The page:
Organizers of the anti-mandate protest that brought thousands of Canadian truckers to Ottawa say they will stay in the capitol until the nation ends it vaccine mandates.
On Jan. 29, trucks from across the country converged in downtown Ottawa near Parliament. The volume of trucks created serious gridlock.
Some residents have complained about additional noise and pollution. City police have said they are not ticketing vehicles involved in the protest in an effort to avoid aggravating tensions.
In a statement to Ottawa residents, protest leader Chris Barber said. “We understand your frustration … but the responsibility for your inconvenience lies squarely on the shoulders of politicians.”
“We are here and we are not going anywhere until we achieve our objective, to see an end of all COVID-19 mandates and with that a restoration of freedoms of all Canadians,” he said.
Other participants affirmed this sentiment.
“It’s not just about the vaccines. It’s about stopping the public health mandates altogether,” said Daniel Bazinet, owner of Valley Flatbed & Transportation in Nova Scotia to The New York Post.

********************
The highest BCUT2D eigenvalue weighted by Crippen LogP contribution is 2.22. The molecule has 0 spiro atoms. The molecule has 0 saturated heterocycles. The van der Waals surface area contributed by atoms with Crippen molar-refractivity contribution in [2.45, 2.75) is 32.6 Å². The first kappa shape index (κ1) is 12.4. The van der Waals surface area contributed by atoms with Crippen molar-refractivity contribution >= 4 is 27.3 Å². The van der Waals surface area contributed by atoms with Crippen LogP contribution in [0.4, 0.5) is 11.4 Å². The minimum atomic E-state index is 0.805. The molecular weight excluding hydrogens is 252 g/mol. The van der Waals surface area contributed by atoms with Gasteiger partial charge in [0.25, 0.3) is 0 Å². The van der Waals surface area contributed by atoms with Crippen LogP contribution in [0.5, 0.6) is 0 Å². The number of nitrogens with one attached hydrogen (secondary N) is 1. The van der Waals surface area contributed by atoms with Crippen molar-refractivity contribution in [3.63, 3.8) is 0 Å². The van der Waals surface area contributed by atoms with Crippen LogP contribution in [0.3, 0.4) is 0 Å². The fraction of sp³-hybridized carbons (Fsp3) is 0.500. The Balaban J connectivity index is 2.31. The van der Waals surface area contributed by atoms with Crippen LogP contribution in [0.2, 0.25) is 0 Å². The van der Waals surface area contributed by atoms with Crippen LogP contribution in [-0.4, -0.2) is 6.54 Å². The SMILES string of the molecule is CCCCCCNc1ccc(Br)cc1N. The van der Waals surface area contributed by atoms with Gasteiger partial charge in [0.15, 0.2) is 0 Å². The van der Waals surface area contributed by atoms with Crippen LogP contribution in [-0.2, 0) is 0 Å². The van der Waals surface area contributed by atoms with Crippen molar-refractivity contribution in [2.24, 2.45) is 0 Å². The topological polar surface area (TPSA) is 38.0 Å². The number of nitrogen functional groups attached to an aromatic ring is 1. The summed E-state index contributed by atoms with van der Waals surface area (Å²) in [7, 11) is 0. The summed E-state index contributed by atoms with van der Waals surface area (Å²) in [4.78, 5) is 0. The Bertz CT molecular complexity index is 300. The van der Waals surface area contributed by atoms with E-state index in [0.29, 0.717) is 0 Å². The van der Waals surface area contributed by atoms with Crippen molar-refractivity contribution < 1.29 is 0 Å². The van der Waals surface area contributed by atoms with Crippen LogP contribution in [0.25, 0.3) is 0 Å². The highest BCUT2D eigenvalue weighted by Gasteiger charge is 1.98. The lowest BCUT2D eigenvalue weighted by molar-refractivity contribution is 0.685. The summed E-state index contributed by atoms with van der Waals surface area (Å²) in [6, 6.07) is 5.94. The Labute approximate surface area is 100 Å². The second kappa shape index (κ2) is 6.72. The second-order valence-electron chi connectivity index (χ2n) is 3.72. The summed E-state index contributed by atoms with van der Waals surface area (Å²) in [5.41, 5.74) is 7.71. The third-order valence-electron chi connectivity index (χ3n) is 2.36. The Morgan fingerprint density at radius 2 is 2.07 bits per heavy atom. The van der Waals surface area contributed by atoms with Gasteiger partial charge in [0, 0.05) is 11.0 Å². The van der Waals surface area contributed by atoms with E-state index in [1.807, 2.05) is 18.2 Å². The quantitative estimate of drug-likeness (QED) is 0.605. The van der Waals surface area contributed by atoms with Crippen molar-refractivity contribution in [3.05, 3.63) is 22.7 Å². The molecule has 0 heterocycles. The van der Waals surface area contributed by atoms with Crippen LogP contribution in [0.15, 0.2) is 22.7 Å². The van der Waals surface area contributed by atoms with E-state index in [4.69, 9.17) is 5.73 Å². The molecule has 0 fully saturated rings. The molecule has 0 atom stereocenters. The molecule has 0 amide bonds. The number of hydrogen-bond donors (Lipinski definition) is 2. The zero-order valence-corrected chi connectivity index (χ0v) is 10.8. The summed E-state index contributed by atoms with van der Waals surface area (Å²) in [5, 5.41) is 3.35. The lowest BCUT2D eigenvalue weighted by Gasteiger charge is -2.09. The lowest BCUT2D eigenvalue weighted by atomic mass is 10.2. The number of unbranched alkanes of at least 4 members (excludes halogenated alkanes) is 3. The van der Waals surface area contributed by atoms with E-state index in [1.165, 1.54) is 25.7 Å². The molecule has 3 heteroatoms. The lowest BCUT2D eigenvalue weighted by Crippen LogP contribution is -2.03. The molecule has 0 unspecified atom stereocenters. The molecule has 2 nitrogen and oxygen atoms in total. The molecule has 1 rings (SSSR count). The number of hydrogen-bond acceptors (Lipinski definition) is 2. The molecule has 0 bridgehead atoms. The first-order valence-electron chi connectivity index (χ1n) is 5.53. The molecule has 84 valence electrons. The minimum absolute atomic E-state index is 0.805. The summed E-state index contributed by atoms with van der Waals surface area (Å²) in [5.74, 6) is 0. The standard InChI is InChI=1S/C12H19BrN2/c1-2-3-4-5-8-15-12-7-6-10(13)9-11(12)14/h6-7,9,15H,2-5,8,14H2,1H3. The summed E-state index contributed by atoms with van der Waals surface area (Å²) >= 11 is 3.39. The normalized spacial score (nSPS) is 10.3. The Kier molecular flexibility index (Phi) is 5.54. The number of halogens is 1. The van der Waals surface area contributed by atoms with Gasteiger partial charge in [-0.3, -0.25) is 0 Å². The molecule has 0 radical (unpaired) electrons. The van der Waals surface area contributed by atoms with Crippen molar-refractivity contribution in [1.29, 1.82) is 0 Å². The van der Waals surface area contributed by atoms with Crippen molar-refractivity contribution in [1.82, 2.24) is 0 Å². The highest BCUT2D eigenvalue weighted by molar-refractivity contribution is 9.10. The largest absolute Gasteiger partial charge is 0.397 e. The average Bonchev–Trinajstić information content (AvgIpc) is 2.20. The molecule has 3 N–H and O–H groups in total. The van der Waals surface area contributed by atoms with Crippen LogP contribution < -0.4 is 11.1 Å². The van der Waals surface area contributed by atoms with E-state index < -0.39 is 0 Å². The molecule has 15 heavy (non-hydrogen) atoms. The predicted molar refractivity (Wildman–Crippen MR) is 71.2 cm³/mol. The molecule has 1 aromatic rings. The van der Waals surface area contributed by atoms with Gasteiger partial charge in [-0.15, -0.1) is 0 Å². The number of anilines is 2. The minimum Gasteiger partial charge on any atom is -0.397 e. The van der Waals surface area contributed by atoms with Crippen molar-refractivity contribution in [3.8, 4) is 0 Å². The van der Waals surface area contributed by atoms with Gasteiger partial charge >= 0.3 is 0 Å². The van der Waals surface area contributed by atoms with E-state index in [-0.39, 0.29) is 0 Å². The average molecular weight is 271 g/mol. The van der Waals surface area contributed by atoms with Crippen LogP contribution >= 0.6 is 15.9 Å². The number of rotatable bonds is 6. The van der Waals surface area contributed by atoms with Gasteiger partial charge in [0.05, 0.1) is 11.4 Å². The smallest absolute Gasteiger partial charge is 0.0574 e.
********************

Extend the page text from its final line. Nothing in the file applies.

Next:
Prime Minister Justin Trudeau has repeatedly denounced the protestors and their movement.
Trudeau told broadcasters that the movement used “hateful rhetoric” and have been guilty of “abuse toward their fellow citizens.”
“Canadians were shocked and frankly disgusted by the behavior displayed by some people protesting in our nation’s capital,” Trudeau said in a statement on Jan. 31.
Trudeau, who currently has COVID-19, left the city with his family over the weekend. He been mocked for not displaying leadership in light of the grassroots movement.
U.S. Rep. Chip Roy tweeted, “Is there a more gutless and cowardly display than a tyrant on the run?”
What a complete coward. He won’t even face the citizens he has discriminated against. https://t.co/wUTYGL8HqD
— Lisa Boothe (@LisaMarieBoothe) January 30, 2022
The protest has also spread other parts of the country.
The Royal Canadian Mounted Police attempted to break up a blocked made by truckers at the U.S. border on Feb. 1. They eventually stopped after a clash with some drivers.